After receiving a bread machine for my birthday last year, I immediately sought out a recipe for banana bread. It’s one of my favorite foods and I wanted to find an easy way to make it at school; a bread machine recipe seemed like the perfect solution. I found this recipe and adapted it to accommodate my roommate’s vegan eating preferences. In this post, I will explain the role of each ingredient in the original recipe, then explain how to substitute more bananas for the eggs and why such a substitution works. The recipe can be found at the end of the post, or you can click over to this post for a recipe card.
Banana bread is a kind of quick bread, meaning it uses a fast-acting chemical leavening agent(s) instead of yeast (a biological leavener). Other kinds of quick breads include muffins, coffee cakes, waffles, and pancakes (Bastin). Quick breads can vary in their look, taste, and ingredients, but they all have the same basic components of fat, sugar, flour, eggs, and a leavening agent (Bastin, “Science of Baking”). The original recipe for this banana bread calls for all-purpose flour, baking powder, baking soda, white sugar, vegetable oil, two eggs and two ripe bananas.
The main role flour plays in baking is the formation of gluten. Flour contains the proteins glutenin and gliadin; when met with water, these proteins begin to link together and create an elastic gluten network. This gluten network works to trap expanding gases in the dough as it bakes. The amount of protein present will affect the gluten network; this amount is determined by the kind of flour you choose. A flour with a higher percentage of proteins, such as bread flour, will create a stronger gluten network and is good for making bread or biscuits. On the other hand, a lower percentage will lead to a weaker gluten network and a more tender final product (“Science of Baking”). All-purpose flour is a good middle ground – it contains between 10-12% protein. To aid gluten formation and create a stronger gluten network, you can add more water or mix the dough for a longer time. When making a quick bread you usually want a tender, cake-like result, and therefore should avoid overmixing the dough in order to prevent a strong gluten network (Potter pp. 218-220).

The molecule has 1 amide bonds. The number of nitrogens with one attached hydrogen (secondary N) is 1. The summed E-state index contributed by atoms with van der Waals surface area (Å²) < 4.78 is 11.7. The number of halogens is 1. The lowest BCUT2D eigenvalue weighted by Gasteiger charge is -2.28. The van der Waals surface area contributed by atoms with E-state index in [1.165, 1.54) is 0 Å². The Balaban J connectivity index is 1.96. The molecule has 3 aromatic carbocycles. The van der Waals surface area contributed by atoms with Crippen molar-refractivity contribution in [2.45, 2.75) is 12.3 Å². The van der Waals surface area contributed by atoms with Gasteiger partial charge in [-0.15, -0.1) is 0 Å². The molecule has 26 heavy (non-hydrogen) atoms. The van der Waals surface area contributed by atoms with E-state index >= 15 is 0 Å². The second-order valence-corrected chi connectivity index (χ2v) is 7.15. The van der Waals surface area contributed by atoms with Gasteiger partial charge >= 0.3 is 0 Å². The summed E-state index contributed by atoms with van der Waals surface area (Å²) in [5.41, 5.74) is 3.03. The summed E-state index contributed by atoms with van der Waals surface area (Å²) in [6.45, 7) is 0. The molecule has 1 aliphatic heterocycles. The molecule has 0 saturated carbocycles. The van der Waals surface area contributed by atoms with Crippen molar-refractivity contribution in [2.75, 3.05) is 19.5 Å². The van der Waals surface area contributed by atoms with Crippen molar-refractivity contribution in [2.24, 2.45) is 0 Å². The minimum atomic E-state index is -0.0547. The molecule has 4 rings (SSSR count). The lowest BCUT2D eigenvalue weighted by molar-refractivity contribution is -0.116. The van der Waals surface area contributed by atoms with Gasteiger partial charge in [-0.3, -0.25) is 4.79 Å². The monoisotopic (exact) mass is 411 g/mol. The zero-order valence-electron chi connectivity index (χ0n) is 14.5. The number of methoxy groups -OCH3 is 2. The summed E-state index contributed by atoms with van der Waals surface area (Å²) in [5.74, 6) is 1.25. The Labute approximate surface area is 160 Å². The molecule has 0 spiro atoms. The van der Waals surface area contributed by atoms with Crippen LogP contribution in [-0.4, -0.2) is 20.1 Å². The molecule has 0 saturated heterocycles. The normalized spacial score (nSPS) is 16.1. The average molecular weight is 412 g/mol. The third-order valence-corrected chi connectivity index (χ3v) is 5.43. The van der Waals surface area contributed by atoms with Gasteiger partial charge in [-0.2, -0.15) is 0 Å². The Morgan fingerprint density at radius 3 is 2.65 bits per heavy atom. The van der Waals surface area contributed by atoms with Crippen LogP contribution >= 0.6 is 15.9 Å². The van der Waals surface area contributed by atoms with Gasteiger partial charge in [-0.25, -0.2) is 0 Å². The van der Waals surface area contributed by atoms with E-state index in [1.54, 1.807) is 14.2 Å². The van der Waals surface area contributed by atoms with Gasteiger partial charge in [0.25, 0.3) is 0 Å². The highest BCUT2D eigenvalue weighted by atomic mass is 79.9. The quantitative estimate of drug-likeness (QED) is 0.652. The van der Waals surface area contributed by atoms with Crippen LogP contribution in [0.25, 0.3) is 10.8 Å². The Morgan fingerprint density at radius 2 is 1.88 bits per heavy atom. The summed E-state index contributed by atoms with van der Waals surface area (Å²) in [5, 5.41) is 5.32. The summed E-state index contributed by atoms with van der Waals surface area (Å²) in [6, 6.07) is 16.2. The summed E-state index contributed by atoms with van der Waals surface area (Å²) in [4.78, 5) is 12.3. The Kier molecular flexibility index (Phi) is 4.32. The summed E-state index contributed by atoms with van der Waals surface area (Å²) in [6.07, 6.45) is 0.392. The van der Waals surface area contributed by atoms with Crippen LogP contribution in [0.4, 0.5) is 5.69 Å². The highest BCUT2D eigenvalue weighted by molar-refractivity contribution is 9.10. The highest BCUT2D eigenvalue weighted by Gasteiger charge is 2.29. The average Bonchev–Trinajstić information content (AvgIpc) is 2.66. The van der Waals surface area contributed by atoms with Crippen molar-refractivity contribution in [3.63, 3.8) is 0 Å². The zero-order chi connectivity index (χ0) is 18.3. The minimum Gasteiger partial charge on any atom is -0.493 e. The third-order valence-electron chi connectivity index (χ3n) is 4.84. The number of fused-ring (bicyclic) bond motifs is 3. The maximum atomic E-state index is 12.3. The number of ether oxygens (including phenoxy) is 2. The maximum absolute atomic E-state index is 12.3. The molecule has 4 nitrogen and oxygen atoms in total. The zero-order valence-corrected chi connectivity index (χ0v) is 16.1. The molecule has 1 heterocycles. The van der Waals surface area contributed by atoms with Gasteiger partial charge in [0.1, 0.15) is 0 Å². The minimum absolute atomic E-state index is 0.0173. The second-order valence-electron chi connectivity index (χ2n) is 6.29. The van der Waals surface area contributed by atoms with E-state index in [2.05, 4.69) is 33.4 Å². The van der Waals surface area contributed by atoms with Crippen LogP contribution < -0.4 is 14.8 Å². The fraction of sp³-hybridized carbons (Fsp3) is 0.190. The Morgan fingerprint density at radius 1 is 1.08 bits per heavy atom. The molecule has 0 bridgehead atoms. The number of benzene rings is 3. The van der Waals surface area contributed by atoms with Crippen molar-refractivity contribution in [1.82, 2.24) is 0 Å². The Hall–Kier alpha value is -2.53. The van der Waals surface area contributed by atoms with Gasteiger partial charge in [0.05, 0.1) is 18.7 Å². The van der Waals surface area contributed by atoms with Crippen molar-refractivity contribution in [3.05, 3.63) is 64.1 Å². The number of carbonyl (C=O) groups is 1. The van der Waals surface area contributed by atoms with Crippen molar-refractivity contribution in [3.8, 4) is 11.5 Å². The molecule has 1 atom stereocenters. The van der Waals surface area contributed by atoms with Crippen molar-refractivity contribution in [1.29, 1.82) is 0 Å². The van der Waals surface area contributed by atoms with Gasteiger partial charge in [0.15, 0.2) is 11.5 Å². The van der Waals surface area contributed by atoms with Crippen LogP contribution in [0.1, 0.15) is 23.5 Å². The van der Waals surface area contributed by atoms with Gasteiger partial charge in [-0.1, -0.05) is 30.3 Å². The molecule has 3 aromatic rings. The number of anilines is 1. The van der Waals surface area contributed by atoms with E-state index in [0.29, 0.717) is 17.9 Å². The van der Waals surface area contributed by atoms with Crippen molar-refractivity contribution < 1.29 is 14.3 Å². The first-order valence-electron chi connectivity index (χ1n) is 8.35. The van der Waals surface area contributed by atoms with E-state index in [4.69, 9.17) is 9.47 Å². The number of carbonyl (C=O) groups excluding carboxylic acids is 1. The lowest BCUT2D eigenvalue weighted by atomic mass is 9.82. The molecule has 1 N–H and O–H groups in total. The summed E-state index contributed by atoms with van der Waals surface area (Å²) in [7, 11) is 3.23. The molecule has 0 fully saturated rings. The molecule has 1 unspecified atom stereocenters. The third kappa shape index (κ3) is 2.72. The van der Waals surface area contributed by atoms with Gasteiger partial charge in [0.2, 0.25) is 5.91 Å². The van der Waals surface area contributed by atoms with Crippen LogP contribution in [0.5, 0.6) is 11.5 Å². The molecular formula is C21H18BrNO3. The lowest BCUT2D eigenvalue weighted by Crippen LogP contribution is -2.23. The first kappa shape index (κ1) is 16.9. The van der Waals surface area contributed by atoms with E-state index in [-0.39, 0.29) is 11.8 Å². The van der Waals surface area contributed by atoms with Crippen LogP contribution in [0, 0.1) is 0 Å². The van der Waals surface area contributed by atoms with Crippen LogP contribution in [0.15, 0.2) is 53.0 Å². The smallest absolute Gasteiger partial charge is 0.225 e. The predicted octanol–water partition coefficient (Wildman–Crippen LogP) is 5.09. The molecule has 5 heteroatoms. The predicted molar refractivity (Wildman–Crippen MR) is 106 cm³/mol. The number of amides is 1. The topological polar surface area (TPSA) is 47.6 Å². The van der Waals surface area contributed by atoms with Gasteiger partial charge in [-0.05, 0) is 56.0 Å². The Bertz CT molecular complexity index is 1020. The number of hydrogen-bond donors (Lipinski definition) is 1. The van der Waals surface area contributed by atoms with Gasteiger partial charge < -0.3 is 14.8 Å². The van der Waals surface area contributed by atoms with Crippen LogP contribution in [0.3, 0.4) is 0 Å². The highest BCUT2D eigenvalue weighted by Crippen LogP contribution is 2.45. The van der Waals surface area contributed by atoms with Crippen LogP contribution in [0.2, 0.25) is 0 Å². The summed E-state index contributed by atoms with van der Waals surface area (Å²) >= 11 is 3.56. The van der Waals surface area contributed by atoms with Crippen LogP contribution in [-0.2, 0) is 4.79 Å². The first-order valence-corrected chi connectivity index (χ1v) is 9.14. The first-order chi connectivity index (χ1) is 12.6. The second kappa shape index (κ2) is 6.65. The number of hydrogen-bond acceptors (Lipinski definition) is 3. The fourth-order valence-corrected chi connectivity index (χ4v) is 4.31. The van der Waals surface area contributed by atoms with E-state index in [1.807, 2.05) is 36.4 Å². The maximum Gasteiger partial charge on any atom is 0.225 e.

Baking powder and baking soda are both chemical leavening agents. These are usually preferred over yeast when making cakes or quick breads because they’re faster-acting and don’t have the same distinct flavor as yeast (Potter p. 239). Both baking soda and baking powder react with an acid(s) to create carbon dioxide bubbles in the batter. These bubbles expand when the batter is heated, giving lift to the final product. Baking soda needs an acidic ingredient in the batter to react with, while baking powder is a combination of baking soda and a solid acid (usually cream of tartar). When dissolved in liquid, the baking soda and cream of tartar begin to react with each other. Most baking powders are double-acting: they contain a fast-acting acid which is activated by moisture in the batter, as well as a slow-acting acid which is activated by heat and gives the cake a second lift while baking (Bastin, Potter p. 239-248).
Sugars include monosaccharides such as fructose, galactose, and glucose, and disaccharides such as sucrose, maltose, and lactose. White table sugar is the result of extracting sucrose from sugarcane and sugar beets. It is used in baking as a sweetener and affects the tenderness and texture of the finished baked good (“Sugar”). Sugar also caramelizes when exposed to heat, leading to a pleasant aroma, flavor, and color in a baked good (“Science of Baking”). When sugar and fats (such as butter or shortening) are creamed together, they create pockets of air that lead to a light and tender finished product (Bastin).